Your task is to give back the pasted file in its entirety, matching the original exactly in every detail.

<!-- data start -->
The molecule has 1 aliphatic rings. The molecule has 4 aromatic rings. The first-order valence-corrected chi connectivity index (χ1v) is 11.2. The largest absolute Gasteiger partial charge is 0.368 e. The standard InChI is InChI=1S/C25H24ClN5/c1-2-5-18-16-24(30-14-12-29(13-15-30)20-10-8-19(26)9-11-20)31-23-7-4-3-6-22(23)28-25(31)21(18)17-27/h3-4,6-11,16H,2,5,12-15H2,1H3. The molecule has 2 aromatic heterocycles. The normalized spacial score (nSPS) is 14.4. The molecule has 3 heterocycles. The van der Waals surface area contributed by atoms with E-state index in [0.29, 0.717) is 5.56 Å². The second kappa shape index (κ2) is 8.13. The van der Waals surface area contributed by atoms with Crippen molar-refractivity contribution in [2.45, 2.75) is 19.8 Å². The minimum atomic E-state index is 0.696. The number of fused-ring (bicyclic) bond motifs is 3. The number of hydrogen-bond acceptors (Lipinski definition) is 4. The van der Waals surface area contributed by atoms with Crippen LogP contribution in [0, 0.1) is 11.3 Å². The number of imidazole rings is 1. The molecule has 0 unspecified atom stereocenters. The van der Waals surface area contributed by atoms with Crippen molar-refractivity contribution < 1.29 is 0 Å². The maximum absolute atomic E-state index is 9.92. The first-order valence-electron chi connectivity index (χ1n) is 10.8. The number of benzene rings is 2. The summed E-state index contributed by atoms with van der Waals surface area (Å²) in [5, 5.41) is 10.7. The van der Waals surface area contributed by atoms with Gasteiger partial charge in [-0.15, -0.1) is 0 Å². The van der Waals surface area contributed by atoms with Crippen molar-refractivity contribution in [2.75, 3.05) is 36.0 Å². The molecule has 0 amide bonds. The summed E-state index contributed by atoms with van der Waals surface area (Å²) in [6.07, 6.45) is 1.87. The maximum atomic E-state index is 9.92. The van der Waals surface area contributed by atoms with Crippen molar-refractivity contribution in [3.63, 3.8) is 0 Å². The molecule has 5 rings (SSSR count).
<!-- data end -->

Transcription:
The molecule has 1 aliphatic rings. The molecule has 4 aromatic rings. The first-order valence-corrected chi connectivity index (χ1v) is 11.2. The largest absolute Gasteiger partial charge is 0.368 e. The standard InChI is InChI=1S/C25H24ClN5/c1-2-5-18-16-24(30-14-12-29(13-15-30)20-10-8-19(26)9-11-20)31-23-7-4-3-6-22(23)28-25(31)21(18)17-27/h3-4,6-11,16H,2,5,12-15H2,1H3. The molecule has 2 aromatic heterocycles. The normalized spacial score (nSPS) is 14.4. The molecule has 3 heterocycles. The van der Waals surface area contributed by atoms with E-state index in [0.29, 0.717) is 5.56 Å². The second kappa shape index (κ2) is 8.13. The van der Waals surface area contributed by atoms with Crippen molar-refractivity contribution in [2.45, 2.75) is 19.8 Å². The minimum atomic E-state index is 0.696. The number of fused-ring (bicyclic) bond motifs is 3. The number of hydrogen-bond acceptors (Lipinski definition) is 4. The van der Waals surface area contributed by atoms with Crippen LogP contribution in [0, 0.1) is 11.3 Å². The number of imidazole rings is 1. The molecule has 0 unspecified atom stereocenters. The van der Waals surface area contributed by atoms with Crippen molar-refractivity contribution < 1.29 is 0 Å². The maximum absolute atomic E-state index is 9.92. The first-order valence-electron chi connectivity index (χ1n) is 10.8. The number of benzene rings is 2. The summed E-state index contributed by atoms with van der Waals surface area (Å²) in [5, 5.41) is 10.7. The van der Waals surface area contributed by atoms with Gasteiger partial charge in [-0.15, -0.1) is 0 Å². The van der Waals surface area contributed by atoms with Crippen molar-refractivity contribution in [2.75, 3.05) is 36.0 Å². The molecule has 0 amide bonds. The summed E-state index contributed by atoms with van der Waals surface area (Å²) in [6.07, 6.45) is 1.87. The maximum atomic E-state index is 9.92. The van der Waals surface area contributed by atoms with Crippen molar-refractivity contribution in [3.63, 3.8) is 0 Å². The molecule has 5 rings (SSSR count).